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The Malakoff News
Malakoff, Texas
December 11, 1975     The Malakoff News
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December 11, 1975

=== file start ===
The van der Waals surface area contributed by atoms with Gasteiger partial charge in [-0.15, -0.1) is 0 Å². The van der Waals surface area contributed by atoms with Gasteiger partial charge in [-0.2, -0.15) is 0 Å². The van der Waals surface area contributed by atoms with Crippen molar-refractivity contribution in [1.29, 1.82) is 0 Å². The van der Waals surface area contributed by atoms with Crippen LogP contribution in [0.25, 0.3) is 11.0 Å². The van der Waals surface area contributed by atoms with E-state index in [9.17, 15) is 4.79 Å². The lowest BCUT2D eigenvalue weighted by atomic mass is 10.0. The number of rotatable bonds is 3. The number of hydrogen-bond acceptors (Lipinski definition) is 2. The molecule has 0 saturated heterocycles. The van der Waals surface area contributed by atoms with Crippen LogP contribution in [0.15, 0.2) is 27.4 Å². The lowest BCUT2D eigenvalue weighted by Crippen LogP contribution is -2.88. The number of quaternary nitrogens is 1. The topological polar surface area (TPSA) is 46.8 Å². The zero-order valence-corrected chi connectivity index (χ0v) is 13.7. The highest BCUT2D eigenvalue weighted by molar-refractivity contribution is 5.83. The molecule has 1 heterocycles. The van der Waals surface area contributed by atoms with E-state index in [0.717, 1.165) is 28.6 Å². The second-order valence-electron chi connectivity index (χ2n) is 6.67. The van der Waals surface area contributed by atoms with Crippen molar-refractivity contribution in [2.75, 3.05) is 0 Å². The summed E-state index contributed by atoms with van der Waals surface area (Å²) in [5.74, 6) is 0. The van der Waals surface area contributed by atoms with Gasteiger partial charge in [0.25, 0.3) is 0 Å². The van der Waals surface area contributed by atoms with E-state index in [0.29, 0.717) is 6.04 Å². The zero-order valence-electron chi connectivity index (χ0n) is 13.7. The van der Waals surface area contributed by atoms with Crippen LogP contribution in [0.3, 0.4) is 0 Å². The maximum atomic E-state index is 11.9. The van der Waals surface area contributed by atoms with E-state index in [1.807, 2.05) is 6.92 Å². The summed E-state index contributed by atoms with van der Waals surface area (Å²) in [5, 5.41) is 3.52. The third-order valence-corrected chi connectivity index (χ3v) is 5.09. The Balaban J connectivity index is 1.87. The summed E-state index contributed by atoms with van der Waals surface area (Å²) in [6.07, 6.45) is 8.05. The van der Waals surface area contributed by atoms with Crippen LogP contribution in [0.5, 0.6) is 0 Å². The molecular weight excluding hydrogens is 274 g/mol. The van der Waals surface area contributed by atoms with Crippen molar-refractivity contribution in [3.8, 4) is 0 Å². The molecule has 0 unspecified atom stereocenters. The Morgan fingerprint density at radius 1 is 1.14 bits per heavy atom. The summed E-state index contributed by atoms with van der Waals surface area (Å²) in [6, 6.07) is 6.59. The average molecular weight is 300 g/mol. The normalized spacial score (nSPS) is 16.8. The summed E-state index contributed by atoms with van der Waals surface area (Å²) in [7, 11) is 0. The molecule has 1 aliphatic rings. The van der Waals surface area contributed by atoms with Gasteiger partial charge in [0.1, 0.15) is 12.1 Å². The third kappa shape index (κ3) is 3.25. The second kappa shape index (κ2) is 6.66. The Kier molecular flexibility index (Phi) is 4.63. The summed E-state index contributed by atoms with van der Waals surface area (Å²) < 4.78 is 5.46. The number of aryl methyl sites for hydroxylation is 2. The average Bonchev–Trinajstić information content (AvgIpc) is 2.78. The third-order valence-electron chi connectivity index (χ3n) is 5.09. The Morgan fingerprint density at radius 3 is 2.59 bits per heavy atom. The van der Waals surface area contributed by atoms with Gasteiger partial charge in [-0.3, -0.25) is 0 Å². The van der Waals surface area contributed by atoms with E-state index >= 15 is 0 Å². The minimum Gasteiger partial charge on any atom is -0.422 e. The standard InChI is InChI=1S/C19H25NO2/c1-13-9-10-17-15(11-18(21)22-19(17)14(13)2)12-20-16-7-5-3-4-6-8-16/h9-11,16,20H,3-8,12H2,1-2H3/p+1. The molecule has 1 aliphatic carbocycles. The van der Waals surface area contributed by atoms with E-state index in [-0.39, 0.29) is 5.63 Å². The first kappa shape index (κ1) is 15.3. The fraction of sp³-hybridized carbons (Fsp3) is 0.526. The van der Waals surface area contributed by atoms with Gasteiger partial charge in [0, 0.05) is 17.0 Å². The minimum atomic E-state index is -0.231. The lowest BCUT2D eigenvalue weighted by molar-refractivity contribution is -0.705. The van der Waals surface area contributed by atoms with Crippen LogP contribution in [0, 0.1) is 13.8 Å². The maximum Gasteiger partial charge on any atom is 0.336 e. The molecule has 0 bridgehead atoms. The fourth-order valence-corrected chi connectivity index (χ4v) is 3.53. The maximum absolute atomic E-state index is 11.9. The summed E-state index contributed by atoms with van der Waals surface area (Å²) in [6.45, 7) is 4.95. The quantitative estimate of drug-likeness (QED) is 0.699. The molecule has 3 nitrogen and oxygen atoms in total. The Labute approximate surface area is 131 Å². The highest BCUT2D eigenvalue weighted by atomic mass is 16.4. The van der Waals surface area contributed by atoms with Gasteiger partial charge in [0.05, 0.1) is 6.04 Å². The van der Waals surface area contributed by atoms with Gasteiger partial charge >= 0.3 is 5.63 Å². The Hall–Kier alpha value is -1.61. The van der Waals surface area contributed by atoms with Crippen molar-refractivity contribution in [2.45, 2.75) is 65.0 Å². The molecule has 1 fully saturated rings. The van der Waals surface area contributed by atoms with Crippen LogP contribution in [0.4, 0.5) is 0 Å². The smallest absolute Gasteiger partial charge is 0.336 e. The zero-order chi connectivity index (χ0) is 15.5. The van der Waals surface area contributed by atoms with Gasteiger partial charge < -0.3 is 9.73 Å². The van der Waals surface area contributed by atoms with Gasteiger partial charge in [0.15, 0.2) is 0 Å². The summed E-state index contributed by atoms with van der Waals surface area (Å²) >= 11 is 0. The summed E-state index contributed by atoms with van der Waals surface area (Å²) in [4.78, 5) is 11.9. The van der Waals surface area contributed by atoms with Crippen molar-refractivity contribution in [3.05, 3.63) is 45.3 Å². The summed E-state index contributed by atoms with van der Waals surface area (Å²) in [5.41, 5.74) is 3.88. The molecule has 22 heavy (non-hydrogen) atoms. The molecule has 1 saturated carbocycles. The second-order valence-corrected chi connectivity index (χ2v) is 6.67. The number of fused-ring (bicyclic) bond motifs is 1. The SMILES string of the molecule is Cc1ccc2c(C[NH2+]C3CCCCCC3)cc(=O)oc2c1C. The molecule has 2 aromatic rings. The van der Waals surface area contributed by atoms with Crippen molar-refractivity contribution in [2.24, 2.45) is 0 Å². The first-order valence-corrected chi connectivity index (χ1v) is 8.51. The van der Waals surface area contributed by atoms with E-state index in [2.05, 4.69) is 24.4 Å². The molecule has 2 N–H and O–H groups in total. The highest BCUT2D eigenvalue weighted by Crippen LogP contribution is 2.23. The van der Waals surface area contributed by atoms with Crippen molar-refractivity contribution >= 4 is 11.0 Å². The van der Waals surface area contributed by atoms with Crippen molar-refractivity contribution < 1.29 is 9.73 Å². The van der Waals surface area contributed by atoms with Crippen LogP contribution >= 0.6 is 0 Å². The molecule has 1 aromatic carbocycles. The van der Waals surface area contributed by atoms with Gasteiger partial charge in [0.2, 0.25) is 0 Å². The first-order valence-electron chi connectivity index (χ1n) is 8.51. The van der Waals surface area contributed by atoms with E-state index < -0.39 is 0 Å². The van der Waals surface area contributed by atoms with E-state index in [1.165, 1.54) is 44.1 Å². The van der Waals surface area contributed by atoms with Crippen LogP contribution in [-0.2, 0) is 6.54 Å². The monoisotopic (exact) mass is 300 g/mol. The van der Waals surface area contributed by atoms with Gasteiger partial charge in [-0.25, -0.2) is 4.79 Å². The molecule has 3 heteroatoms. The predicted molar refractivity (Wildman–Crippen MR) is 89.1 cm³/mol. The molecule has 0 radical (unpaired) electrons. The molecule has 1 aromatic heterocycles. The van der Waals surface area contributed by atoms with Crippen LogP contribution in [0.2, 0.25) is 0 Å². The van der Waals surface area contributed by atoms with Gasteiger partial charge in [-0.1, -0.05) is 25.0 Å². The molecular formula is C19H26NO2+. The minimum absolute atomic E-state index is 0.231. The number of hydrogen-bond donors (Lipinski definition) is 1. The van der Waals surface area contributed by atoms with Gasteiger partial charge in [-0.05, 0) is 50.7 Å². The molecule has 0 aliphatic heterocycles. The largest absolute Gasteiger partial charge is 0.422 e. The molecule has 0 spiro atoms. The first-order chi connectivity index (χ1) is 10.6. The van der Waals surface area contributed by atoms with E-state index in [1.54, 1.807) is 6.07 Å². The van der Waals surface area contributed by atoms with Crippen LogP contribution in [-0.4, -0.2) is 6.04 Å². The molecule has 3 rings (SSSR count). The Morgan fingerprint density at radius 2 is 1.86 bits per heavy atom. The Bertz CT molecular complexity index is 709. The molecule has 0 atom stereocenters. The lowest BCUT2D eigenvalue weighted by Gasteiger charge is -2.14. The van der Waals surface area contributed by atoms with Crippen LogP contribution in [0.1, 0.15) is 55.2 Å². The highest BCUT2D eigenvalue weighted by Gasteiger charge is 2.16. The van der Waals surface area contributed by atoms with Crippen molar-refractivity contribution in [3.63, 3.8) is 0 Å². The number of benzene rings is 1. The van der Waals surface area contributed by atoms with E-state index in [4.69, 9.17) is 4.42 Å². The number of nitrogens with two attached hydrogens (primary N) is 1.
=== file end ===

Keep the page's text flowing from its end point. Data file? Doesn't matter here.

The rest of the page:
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Malakoff New00 The Hrtbe.o[  Progresd Tm'itor of Single Copy YEAR- Number 47 MALAKOFF, HENDERSON COUNTYI TEXAS THURSDAY - December 11, 1975 $100,000 Federal Grant Sought By City Council Monday night to apply for a :': $100,000 Community Devel- .# opment Act grant under Title " : I for improvements bene- low and moderate DISTRICT HONORS three all-13AA-district teams team defensive linebaek Hawkins, Blake Grimes, Mike members of the named by coaches recently, honors. Others named to one Chandler, Larry Graves, High School Tiger Bill Townley [ront} was of the squads were [front, left Barry Brim and Scott Estes. squad were honored named a first-team offensive to right] Jerry Garrison, Wes [Staff Photo by Tom Heriine| selection to one of the tackle and gained second- Holt, Mike McDowell, Jerry 10 Malakoff Tiger Gridders iii:: Stow school tax are running 10 behind last year Malakoff High School Tiger to SuPt. Jack tackle Bill Townley was He attributed this in named to the first team to the fact that some 13-AA district offensive foot- waiting on ball squad by coaches in the of a suit filed by district, and nine of his 300 taxpayers, team-mates were named to taxes become delin- second-team or honorable February 1, 1976 mention spots on the involved in litigation mythical team. Murray said. Two of the nine were named this time last year, 30 in dual roles on offensive and cent of the district's defensive spots, and Townley taxes had been paid himself was named second- to 20 per cent this team defensive linebacker by the coaches at a recent meeting. Others in dual roles Tree included Jerry Garrison, who was named a second-team dress rehearsals for offensive and defensive and Chrismon Tree end, Wes Holt, named second will be held in the team defensive linebacker and Methodist Church honorable mention as an evening, Dec. 10. offensive running back. public is invited to Garrison tied for defensive this beautiful end spot with Michael Brown pageant which of Brownsboro. the lighting of the Others honored included: Tree with its Mike Chandler, who tied of Chrismon with Cluck Lide of Grand and the music of four Saline as offensive wide receiver on the second team. is free to the Larry Graves, a running '.and will be presented in back on the second team. at 6 p.m. Sunday Blake Grimes who tied with Dec. 14. Thomas Swinney of Van as second team guard. Mide McDowell was named 14andbell Choir from defensive back on the second First Presbyterian team defensive squad. Honorable mentions went Athens, -dnder the to Jerry Hawkins, a tackle, of Mrs. Carol will present some of music at the United Methodist Malakoff, Sunday, 14, at the 11 a.m. service. By Tom Herline is cordially to attend this special Bob and Fern Deason retired from jobs in Dallas On All-District Teams and quarterback Barry Brim Robert Chambers, Browns- on the offensive squad. Scott boro, center; James Mathies, Estes gained honorable Brownsboro and Jay Lee, mention on the defensive Canton, guards; BillTownley, squad. Malakoff, and (tie) William Here's the entire first team Cheek of Mabank and Roy offensive squad picked by the Vannov, Van. tackles: Ray coaches: See TEAM, page 7 School District Audit Accepted The Malakoff Independent School District's annual audit, conducted by Park, Smith & Moore, was pre- sented to the board at a special meeting last week, with only minor criticisms in one or two areas. The board approved the audit following its presen- tation. The auditors said the board maintained its bookkeeping in a manner to allow an expedi- tious audit. The auditor did note that the tax assessor-collector's bond was inadequate at one point during the year, but that arrangements have been made to increase the bond. Law requires that twice any one day's tax receipts must be the amount of the bond for the tax assessor-collector. At one time last year, the amount received in a single day exceeded $20,000, Supt. Jack Murray explained. The board at that time was carrying only $40,000 bond on tax collector Gary Lewis. The school district pre- pared, adopted and amended the budget as required, the auditors said in their report. However, due to audit adjust- ments, the budget was exceeded in three categories. The budget went over $405 in instruction service, $15,679 in administration, with $12,777 of this in capital outlay, and $9,096 in plant maintenance and operation with $6,409 of this in other operating expenses and $2,125 in payroll costs. The City of Malakoff voted other small cities applied for cities got most of last year's funded this year," he said. the funds they were passed grants. The funds are discretion- over because of personal bias "We feel the commtmities ary, that is, the city can avnlv in the regional offices. Larger of East Texas are going to get See COUNCIL, page 7 fitting income areas. To speed the application, which must be submitted by Jan. 13, the city fathers hired the firm of Thomas E. Barber & Associates of Tyler, a consulting firm, to help with the paper work. Under the terms of the agreement with Barber, the city pays the firm 5 per cent of the $100,000 if it is received. If the city fails to get the grant, Barber does not get paid. An auxiliary fund is tied to the Title I that would provide another $50,000 to $75,000 in housing funds. "If you get the $100,000 you also are entitled to the housing funds," said Pat Burk, a representative of Barber & Associates, who was present at the meeting. Burk formerly was associated with East Texas Council of Gov- ernments (ETCOG). Burk said that he felt that last year when Malakoff and Luther Ellis Appointed To City Council Luther Ellis has been ap- pointed as an interim member of the Malakoff City Council by a unanimous vote of the council. The surprise move came Monday night after the coun- cil had bypassed an appoint- ment back in October when Councilman LeRoy Rogers resigned for health reasons. Pete Dodson, himself an appointee last summer, brought up the matter. "I've had my eye on a man (Ellis) for some time," he said. "He's a good business man and real energetic." "The election is not very far off, and there's a real good possibility he will be a candi- date in April. I think if we appoint him now it would be encouragement to him to run and would give him a chance to get acquainted with the city's problems and needs." Dodson nominated Ellis, and Al Inmon seconded the nomination. The appointment was unanimous. Mayor A.M. Thompson said he concurred in the selection. Ellis has been active in Bicentennial activities and the Malakoff Lions Club. Handicrafts Keep Retired Deasons Busy CRAFT-Y COUPLE-Mr. and Mrs. Bob Deason both keep busy despite their age. He loves to "knit" yarn ropes for decorating and for making almost 12 years ago. Since then, they have made their home in Malakoff, devoting their time and attention to improving their home, handi- crafts, their yard and their flowers. At 80 and 75 respectively, they're typical of many re- tirees who leave the big city and come to the Cedar Creek Lake area to finish their appointed days away from the ratrace, traffic and stresses they faced as they earned their retirement pensions. Fern keeps her hand busy constantly -- with needl point, crocheting, flower gardening inside and outside her home, and keeping in touch with her children, grandchildren and great- grandchildren. Bob, his activities limited by a stroke he had in July of 1974, "knits" decorative ropes, rugs,  and fike. She's addicted to nesdle- point and crocheting afghus. [Staff Photo by Tom HerHne] Program Night the Angels music pro- by the adult and children's First ',hutch 7 p.m. church under the of Steve Cartlidge, include Carol who will sing Be Great," and who will sing I Bring You Good the snag one song, "We the Star of is pianist Lake is for the cantata. will be narrator using a spool with four nails in it and yarn. The rope is used to make rugs, pot- holders, or christmas tree decorations. In addition, he's still active in the Malakoff Lion's Club. He's a former president of the club. Mrs. Deason proudly shows visitors through their home at the corner of College and Dewey which she and Bob transformed from a ram- shackle house into a fine showplace of comfort and beauty during the past 12 years. All about are objects of art produced by her hands or the hands of her children, grandchildren or other relatives. Fern proudly exhibited two pieces of needlepoint she just completed that will be used for the seat of an antique platform rocker handed down from her parents, The all- wood rocker had a leather seat and back, long-since deterior- ated beyond repair. She'll See DEASONS, page 7 3 Councilmen Quit In Caney City Caney {ity faces a gover'- ment crisis as a result of the resignations of three council members. The three resignations left the city without a quorum of council members to conduct business, and last Thursday night's meeting consisted only of action by the two remaining couKcilmen to pay emergency bills and to call a January 17 special election to fill the three vacancies. Benjamin W. Smothers and George B. Roberts had re signed Nov. 20 and 21 res- pectively, leaving a three-man quorum of councilmen. But on Dec. 3, Glen D. Owens added his name to those already resigned, thus stripping the council of the ability to act legally. Only council men Melvin Langley and Charlie Hubbard remain on the council along with Mayor Ted Rogers. All three gave as their reason for resigning as personal considerations and the pressures of their work. All three said they would be willing to work to help the city now and in the future. "According to the letters, they {the three resigning councilmen) vant to work with the people of the city and the council," Rogers declared during the brief meeting. "That to me is unbelievable. I can't understand why three grown, intelligent people would do this. I think they did it deliberately to try to throw the city in this turmoil we are in now." The council adjourned after acting to pay a two-month accumulation of bills, mostly some $800 in gasoline tabs. problems of the city. 'However, conversations be- Advice obtained through tween Mayor Rogers and the city's attorney from Texas residents present continued Municipal League indicated it for a short time concerning See CANEY CITY, page 7 .... ENTERTAINERS- Winnie the Pooh [Angie Allen] and The Owl [Don Norwood] confer about their roles in the special play scheduled for Maiakoff Elementary School students at next week's PTO meeting. The apedal PTO Christmas program is scheduled for Monday, Dec. 15 at 7:30 p.m. at Maiakoff High School auditorium. There will be no business meeting. All parents and friends of the school are invited. Refreshments will be served. From This Corner By Torn Herline certainly one of the most rewarding, and at the same time, most exasperating experiences each year is the selection and decorating of the home Christmas tree. At least it is for me. Consider first of all, the custom at the Herline house- hold. Traditionally, we have purchased and erected our Christmas tree (and related household decor) on the first Sunday in December. A little early, I'll admit, but cus- tomary, By the same token, it comes down New Year's day. Well, sir, we sallied forth Sunday in search of a tree in M    , could find had them on sale and it was closed for the Sabbath. So off to a neigh- boring town to the east of us. Again, no supermarkets fea- turing firs and pines. In fact one grocer told us they'd lost so much on their firs last year they weren't interested in trying to recoup their losses this year. Again, we finally found some, at a nursery that was closed. Before sallying forth to a city to e west of us, we made a contact with a friendly landowner who assured us we could have a cedar off his place, and a pair of teen-agers with younger 1, was sent to fetch same. After three hours of trudging and she listed about 30 degrees to dragging, there arrivedatour the port. But with some home place a magnificent judicious placing of some cedar with a beautiful shape, wood blocks, we got her to Only one problem -- it was stand erect, though pre- four feet taller than my living cariously. room and had a trunk that By this time, this master- was half again larger than the piece of engineering had base on hand to bold it. So we attracted a crowd of children, cut it off, which is no small my own and neighbors'. task. I find that cedars {and Having given my all in Scotch Pines, from memory) getting the tree erect, I retired fight back when you attack to the recliner, wrapped my them. It's awfully hard to saw hand around something cold a free-swinging limb or a to ward off rheumatism, and trunk with a limb flaying your allowed the younger set to face and the back of your decorate. neck. There I learned quickly, no But cut it off we did, and tree is decorated without a rather than buy a new base, certain amount of breakage -- we  the lmrts" of this one lins, deCativ balls, and to the tree. So far, so good. silence, Screaming is a Then we brought the floor-to- necessary part thereof-- ceiling mon#trosity to its "Gimme", "watch it", "not appointed place, set it there", "don't ball the icicles upright, stood back and watched it fall over. The base wasn't wide enough to handle the weight. So, putting the old brain to work, we decided to nail a 4x4 sheet of plywood to the base. Did you ever try to nail anything not firmly seated against a steady object. If not, don't try. Finally the first all up", "you're tipping it over", and the like. But two Anacins and a couple of noisy hours later, the work is done, the lights turned on for the first time, and the reward is complete. A beutlful, amateur production Christmas tree. Sure, many adult decor- ators do a better, more artistic nail went through the ply- job. But for a soul-satisfying wood -- mad my leg -- as Christmas addition-- work progressed, nothing beats a child- Then we set her up on her decorated tree. Don't you feet again- and she stayed! agree? And besides it es One other smallproblem -- dad off the hookl